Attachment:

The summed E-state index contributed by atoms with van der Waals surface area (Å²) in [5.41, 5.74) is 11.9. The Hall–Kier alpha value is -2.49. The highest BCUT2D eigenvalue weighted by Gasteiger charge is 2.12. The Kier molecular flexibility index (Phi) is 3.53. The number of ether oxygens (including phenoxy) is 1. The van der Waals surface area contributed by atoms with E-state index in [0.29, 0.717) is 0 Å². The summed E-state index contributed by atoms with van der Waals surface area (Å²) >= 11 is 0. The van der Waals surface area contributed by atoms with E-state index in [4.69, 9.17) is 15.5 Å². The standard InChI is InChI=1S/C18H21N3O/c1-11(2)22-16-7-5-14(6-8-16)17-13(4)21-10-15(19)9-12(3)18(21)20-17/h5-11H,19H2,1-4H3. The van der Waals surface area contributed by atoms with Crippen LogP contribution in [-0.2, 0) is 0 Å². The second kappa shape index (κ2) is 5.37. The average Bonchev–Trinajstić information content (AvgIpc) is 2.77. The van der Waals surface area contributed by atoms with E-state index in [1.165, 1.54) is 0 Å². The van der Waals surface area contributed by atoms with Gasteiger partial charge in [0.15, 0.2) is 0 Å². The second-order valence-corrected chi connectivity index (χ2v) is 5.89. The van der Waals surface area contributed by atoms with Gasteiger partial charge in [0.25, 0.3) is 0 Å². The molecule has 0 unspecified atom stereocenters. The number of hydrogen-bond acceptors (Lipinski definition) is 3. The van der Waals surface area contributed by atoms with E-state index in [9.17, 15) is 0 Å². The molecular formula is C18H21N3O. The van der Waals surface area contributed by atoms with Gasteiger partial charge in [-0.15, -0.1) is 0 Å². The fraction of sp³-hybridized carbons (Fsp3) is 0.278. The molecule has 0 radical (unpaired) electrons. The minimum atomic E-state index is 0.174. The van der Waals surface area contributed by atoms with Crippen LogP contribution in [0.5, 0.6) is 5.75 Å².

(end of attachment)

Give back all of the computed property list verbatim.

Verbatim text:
The summed E-state index contributed by atoms with van der Waals surface area (Å²) in [5.41, 5.74) is 11.9. The Hall–Kier alpha value is -2.49. The highest BCUT2D eigenvalue weighted by Gasteiger charge is 2.12. The Kier molecular flexibility index (Phi) is 3.53. The number of ether oxygens (including phenoxy) is 1. The van der Waals surface area contributed by atoms with E-state index in [0.29, 0.717) is 0 Å². The summed E-state index contributed by atoms with van der Waals surface area (Å²) >= 11 is 0. The van der Waals surface area contributed by atoms with E-state index in [4.69, 9.17) is 15.5 Å². The standard InChI is InChI=1S/C18H21N3O/c1-11(2)22-16-7-5-14(6-8-16)17-13(4)21-10-15(19)9-12(3)18(21)20-17/h5-11H,19H2,1-4H3. The van der Waals surface area contributed by atoms with Crippen LogP contribution in [-0.2, 0) is 0 Å². The second kappa shape index (κ2) is 5.37. The average Bonchev–Trinajstić information content (AvgIpc) is 2.77. The van der Waals surface area contributed by atoms with E-state index in [1.165, 1.54) is 0 Å². The van der Waals surface area contributed by atoms with Gasteiger partial charge in [0.15, 0.2) is 0 Å². The second-order valence-corrected chi connectivity index (χ2v) is 5.89. The van der Waals surface area contributed by atoms with Gasteiger partial charge in [0.25, 0.3) is 0 Å². The molecule has 0 unspecified atom stereocenters. The number of hydrogen-bond acceptors (Lipinski definition) is 3. The van der Waals surface area contributed by atoms with E-state index in [9.17, 15) is 0 Å². The molecular formula is C18H21N3O. The van der Waals surface area contributed by atoms with Gasteiger partial charge in [-0.15, -0.1) is 0 Å². The fraction of sp³-hybridized carbons (Fsp3) is 0.278. The molecule has 0 radical (unpaired) electrons. The minimum atomic E-state index is 0.174. The van der Waals surface area contributed by atoms with Crippen LogP contribution in [0.5, 0.6) is 5.75 Å².